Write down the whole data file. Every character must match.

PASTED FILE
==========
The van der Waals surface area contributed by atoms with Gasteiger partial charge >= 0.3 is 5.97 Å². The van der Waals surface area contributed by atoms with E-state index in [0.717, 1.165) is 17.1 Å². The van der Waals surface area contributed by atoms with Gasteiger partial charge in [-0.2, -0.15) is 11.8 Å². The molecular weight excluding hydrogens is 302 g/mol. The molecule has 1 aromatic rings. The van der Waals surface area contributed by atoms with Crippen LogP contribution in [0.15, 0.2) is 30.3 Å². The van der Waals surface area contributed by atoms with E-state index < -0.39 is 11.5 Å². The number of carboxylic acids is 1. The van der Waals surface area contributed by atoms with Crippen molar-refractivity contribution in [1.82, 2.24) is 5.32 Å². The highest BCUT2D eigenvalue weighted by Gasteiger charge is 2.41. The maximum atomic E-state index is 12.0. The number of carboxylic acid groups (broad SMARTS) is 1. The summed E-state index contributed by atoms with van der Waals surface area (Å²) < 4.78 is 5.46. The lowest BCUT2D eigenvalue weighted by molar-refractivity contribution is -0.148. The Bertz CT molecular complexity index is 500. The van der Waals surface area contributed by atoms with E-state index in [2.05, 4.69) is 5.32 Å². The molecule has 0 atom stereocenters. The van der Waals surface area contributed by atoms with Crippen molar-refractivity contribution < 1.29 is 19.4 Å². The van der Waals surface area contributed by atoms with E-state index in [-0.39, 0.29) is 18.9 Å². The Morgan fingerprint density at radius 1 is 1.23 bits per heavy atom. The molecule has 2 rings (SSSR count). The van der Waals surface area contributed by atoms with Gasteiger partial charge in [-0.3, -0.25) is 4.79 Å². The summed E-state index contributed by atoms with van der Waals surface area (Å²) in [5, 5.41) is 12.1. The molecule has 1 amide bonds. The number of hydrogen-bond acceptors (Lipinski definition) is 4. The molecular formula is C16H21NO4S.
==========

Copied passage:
The van der Waals surface area contributed by atoms with Gasteiger partial charge >= 0.3 is 5.97 Å². The van der Waals surface area contributed by atoms with E-state index in [0.717, 1.165) is 17.1 Å². The van der Waals surface area contributed by atoms with Gasteiger partial charge in [-0.2, -0.15) is 11.8 Å². The molecular weight excluding hydrogens is 302 g/mol. The molecule has 1 aromatic rings. The van der Waals surface area contributed by atoms with Crippen LogP contribution in [0.15, 0.2) is 30.3 Å². The van der Waals surface area contributed by atoms with E-state index < -0.39 is 11.5 Å². The number of carboxylic acids is 1. The van der Waals surface area contributed by atoms with Crippen molar-refractivity contribution in [1.82, 2.24) is 5.32 Å². The highest BCUT2D eigenvalue weighted by Gasteiger charge is 2.41. The maximum atomic E-state index is 12.0. The number of carboxylic acid groups (broad SMARTS) is 1. The summed E-state index contributed by atoms with van der Waals surface area (Å²) < 4.78 is 5.46. The lowest BCUT2D eigenvalue weighted by molar-refractivity contribution is -0.148. The Bertz CT molecular complexity index is 500. The van der Waals surface area contributed by atoms with E-state index in [2.05, 4.69) is 5.32 Å². The molecule has 0 atom stereocenters. The van der Waals surface area contributed by atoms with Crippen molar-refractivity contribution < 1.29 is 19.4 Å². The van der Waals surface area contributed by atoms with E-state index in [-0.39, 0.29) is 18.9 Å². The Morgan fingerprint density at radius 1 is 1.23 bits per heavy atom. The molecule has 2 rings (SSSR count). The van der Waals surface area contributed by atoms with Gasteiger partial charge in [-0.3, -0.25) is 4.79 Å². The summed E-state index contributed by atoms with van der Waals surface area (Å²) in [5, 5.41) is 12.1. The molecule has 1 amide bonds. The number of hydrogen-bond acceptors (Lipinski definition) is 4. The molecular formula is C16H21NO4S.